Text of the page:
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Parenting, Marital Conflict and Adjustment From Early- to Mid-Adolescence: Mediated by Adolescent Attachment Style?

Abstract

Contributions of 3 dimensions of parenting (psychological control, warmth, and behavioural control), marital conflict, and attachment style (anxiety and avoidance) to adjustment from early to middle adolescence were assessed. Mediation of marital conflict effects by parenting, and of parenting effects by attachment were examined. Adolescents (n = 175) initially age 13 years reported parenting practices, attachment styles, school grades, self-esteem, and internalizing and externalizing problems twice (T1, T2) 2 years apart. T1 marital conflict was associated with lower self-esteem, more externalizing symptoms, and lower academic achievement at T2, all but the latter mediated by parental warmth. T1 parental psychological control was associated with increases in internalizing symptoms over time, an effect not mediated by attachment insecurity, which contributed independently. T1 parental warmth was associated with decreases in externalizing symptoms and increases in self-esteem over time, the latter mediated by attachment security.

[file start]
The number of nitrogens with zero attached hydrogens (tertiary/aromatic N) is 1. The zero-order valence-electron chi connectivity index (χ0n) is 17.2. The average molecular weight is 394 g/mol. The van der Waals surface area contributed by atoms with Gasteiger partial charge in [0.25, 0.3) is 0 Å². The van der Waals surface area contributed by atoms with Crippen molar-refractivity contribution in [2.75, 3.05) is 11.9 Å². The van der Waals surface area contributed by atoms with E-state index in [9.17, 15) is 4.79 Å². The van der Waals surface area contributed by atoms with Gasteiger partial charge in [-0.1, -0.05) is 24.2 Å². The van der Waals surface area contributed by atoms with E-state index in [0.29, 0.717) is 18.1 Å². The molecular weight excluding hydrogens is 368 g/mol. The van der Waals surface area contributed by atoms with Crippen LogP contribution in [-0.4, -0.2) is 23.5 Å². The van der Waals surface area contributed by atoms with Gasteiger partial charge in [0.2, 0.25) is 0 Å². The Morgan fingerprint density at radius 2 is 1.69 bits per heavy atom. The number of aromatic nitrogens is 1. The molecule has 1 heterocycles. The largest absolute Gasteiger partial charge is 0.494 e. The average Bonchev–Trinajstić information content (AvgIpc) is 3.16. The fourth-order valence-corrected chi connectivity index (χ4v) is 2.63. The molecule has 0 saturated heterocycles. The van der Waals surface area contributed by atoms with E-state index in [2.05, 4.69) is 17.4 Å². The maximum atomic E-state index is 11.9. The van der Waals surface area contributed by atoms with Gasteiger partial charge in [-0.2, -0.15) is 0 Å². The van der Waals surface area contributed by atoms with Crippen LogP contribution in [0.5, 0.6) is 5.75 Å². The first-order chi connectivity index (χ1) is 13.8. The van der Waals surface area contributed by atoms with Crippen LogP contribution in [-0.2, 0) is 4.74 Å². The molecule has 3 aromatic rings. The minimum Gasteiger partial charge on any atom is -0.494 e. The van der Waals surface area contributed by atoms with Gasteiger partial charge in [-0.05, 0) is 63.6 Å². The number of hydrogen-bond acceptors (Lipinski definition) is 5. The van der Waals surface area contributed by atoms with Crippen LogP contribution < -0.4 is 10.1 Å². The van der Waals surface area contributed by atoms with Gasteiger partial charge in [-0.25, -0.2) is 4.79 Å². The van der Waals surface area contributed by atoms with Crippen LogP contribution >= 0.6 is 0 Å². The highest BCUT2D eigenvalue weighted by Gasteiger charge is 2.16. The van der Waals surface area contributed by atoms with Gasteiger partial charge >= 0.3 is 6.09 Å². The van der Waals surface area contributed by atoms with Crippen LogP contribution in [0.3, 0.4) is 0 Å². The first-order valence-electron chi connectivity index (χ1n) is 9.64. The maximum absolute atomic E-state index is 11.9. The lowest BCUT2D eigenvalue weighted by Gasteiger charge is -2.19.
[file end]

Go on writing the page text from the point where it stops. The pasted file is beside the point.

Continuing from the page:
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Correspondence to Anna Beth Doyle.

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Professor of Psychology, Concordia University, Montreal, QC, Canada, H4B 1R6. Received PhD in Developmental Psychology from Stanford University. Research interests include parenting, attachment, and adjustment in adolescence.

Professor of Psychology and Applied Human Sciences, Concordia University, Montreal, QC, Canada, H3G 1M8. Received PhD in Social Psychology from Ohio State University. Research interests include close personal relationships and adjustment.

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Doyle, A.B., Markiewicz, D. Parenting, Marital Conflict and Adjustment From Early- to Mid-Adolescence: Mediated by Adolescent Attachment Style?. J Youth Adolescence 34, 97–110 (2005). https://doi.org/10.1007/s10964-005-3209-7

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  • DOI: https://doi.org/10.1007/s10964-005-3209-7

Keywords

  • parenting
  • adolescence
  • adjustment
  • marital discord
  • attachment